In my conversations with staff and as outlined in their report, there are several reasons why they are recommending this request be approved. Unlike any of the others, this request came in prior to the MCR launch and prior to ConsumersNext Secondary Plan coming into force. This means it’s not fully subject to that plan. Secondly, 1 Heron’s Hill includes a sliver of land fronting along Sheppard Ave E where other residential uses exist and were permitted in the last MCR. Finally, staff reviewed both city-wide and site-specific economic analysis studies around the types of uses and amount of employment that can be sustained on a site.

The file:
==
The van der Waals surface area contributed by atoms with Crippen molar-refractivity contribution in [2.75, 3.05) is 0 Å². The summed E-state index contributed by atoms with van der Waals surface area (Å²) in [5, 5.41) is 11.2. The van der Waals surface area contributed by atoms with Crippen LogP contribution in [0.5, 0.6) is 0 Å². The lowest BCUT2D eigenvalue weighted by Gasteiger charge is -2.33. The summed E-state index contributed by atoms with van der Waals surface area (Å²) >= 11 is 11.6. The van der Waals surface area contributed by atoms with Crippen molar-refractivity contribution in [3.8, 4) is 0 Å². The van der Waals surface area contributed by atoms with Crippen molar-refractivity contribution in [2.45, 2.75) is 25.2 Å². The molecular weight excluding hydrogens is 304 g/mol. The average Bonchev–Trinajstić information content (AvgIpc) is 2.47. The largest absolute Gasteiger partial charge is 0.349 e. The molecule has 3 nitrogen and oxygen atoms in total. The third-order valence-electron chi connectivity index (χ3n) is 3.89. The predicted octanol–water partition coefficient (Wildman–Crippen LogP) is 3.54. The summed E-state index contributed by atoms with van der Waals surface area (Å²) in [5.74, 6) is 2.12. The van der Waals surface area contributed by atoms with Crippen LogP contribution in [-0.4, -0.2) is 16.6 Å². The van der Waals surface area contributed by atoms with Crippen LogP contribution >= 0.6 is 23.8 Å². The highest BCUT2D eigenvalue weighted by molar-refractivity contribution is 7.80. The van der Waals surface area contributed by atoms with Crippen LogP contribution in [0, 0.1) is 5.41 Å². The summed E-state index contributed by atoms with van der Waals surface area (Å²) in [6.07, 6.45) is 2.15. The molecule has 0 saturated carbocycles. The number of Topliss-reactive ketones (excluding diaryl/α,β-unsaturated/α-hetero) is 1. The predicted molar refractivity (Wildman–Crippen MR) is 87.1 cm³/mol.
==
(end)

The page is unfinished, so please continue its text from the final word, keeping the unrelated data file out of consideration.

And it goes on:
After all of these considerations, staff make a recommendation. When they recommend approval, they attach conditions as they’ve done for 1 Heron’s Hill. For 1 Heron' Hill, these conditions include the following:

  • Require a minimum of 3,340 square metres of employment gross floor area on the land prior to or concurrent with residential uses;

  • Require the Heron's Hill Way Extension to Boneset Road Connection;

  • Require a minimum of 520 square metres of Privately Owned Publicly- Accessible Space ("POPS") in addition to parkland dedication;

  • Require the majority of car parking to be located below grade; and,

  • Require prescribed rates of affordable housing (7% of units as affordable ownership or 5% affordable rental).